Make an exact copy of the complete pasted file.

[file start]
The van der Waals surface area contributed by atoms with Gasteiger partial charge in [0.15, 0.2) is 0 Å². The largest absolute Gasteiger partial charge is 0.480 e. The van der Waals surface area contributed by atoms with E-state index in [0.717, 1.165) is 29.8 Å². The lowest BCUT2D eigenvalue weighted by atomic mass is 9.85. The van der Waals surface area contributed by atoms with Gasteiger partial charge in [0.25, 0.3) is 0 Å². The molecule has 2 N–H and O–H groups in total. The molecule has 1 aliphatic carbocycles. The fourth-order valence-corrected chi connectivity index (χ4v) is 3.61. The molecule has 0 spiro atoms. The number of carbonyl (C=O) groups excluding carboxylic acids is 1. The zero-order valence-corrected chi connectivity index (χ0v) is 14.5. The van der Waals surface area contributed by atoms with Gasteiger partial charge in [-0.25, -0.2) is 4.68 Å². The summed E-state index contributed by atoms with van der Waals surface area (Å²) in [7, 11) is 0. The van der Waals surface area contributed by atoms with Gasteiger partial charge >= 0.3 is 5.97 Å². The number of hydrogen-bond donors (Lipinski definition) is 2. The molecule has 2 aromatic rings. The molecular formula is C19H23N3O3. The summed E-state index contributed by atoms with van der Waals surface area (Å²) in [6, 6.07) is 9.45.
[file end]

The van der Waals surface area contributed by atoms with Gasteiger partial charge in [0.15, 0.2) is 0 Å². The largest absolute Gasteiger partial charge is 0.480 e. The van der Waals surface area contributed by atoms with E-state index in [0.717, 1.165) is 29.8 Å². The lowest BCUT2D eigenvalue weighted by atomic mass is 9.85. The van der Waals surface area contributed by atoms with Gasteiger partial charge in [0.25, 0.3) is 0 Å². The molecule has 2 N–H and O–H groups in total. The molecule has 1 aliphatic carbocycles. The fourth-order valence-corrected chi connectivity index (χ4v) is 3.61. The molecule has 0 spiro atoms. The number of carbonyl (C=O) groups excluding carboxylic acids is 1. The zero-order valence-corrected chi connectivity index (χ0v) is 14.5. The van der Waals surface area contributed by atoms with Gasteiger partial charge in [-0.25, -0.2) is 4.68 Å². The summed E-state index contributed by atoms with van der Waals surface area (Å²) in [7, 11) is 0. The van der Waals surface area contributed by atoms with Gasteiger partial charge >= 0.3 is 5.97 Å². The number of hydrogen-bond donors (Lipinski definition) is 2. The molecule has 2 aromatic rings. The molecular formula is C19H23N3O3. The summed E-state index contributed by atoms with van der Waals surface area (Å²) in [6, 6.07) is 9.45.